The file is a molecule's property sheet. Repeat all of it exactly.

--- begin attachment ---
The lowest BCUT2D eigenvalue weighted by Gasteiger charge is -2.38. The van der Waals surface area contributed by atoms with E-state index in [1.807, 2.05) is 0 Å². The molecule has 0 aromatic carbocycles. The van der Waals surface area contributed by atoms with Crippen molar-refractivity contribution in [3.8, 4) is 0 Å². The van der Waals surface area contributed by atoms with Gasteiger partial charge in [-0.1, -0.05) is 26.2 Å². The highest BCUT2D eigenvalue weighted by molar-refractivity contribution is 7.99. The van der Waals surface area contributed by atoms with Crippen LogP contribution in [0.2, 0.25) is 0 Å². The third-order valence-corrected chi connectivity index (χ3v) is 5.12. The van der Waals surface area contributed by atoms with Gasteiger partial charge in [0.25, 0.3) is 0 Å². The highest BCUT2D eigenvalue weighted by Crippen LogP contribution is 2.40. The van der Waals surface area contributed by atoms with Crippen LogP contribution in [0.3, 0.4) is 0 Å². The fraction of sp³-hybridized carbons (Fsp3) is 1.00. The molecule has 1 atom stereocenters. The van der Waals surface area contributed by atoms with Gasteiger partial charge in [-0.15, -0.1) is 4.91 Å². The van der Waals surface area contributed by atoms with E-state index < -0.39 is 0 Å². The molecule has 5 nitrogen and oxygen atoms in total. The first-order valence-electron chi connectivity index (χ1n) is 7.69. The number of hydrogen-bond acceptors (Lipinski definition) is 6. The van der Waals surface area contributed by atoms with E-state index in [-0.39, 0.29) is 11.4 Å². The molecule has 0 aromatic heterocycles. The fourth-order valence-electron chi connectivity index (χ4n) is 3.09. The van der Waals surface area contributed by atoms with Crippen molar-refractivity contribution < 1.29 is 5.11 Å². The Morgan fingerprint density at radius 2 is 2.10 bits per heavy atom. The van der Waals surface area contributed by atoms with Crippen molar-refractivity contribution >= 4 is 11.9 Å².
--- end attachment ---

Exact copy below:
The lowest BCUT2D eigenvalue weighted by Gasteiger charge is -2.38. The van der Waals surface area contributed by atoms with E-state index in [1.807, 2.05) is 0 Å². The molecule has 0 aromatic carbocycles. The van der Waals surface area contributed by atoms with Crippen molar-refractivity contribution in [3.8, 4) is 0 Å². The van der Waals surface area contributed by atoms with Gasteiger partial charge in [-0.1, -0.05) is 26.2 Å². The highest BCUT2D eigenvalue weighted by molar-refractivity contribution is 7.99. The van der Waals surface area contributed by atoms with Crippen LogP contribution in [0.2, 0.25) is 0 Å². The third-order valence-corrected chi connectivity index (χ3v) is 5.12. The van der Waals surface area contributed by atoms with Gasteiger partial charge in [0.25, 0.3) is 0 Å². The highest BCUT2D eigenvalue weighted by Crippen LogP contribution is 2.40. The van der Waals surface area contributed by atoms with Crippen LogP contribution in [0.3, 0.4) is 0 Å². The fraction of sp³-hybridized carbons (Fsp3) is 1.00. The molecule has 1 atom stereocenters. The van der Waals surface area contributed by atoms with Gasteiger partial charge in [-0.15, -0.1) is 4.91 Å². The van der Waals surface area contributed by atoms with E-state index < -0.39 is 0 Å². The molecule has 5 nitrogen and oxygen atoms in total. The first-order valence-electron chi connectivity index (χ1n) is 7.69. The number of hydrogen-bond acceptors (Lipinski definition) is 6. The van der Waals surface area contributed by atoms with E-state index in [-0.39, 0.29) is 11.4 Å². The molecule has 0 aromatic heterocycles. The fourth-order valence-electron chi connectivity index (χ4n) is 3.09. The van der Waals surface area contributed by atoms with Crippen molar-refractivity contribution < 1.29 is 5.11 Å². The Morgan fingerprint density at radius 2 is 2.10 bits per heavy atom. The van der Waals surface area contributed by atoms with Crippen molar-refractivity contribution >= 4 is 11.9 Å².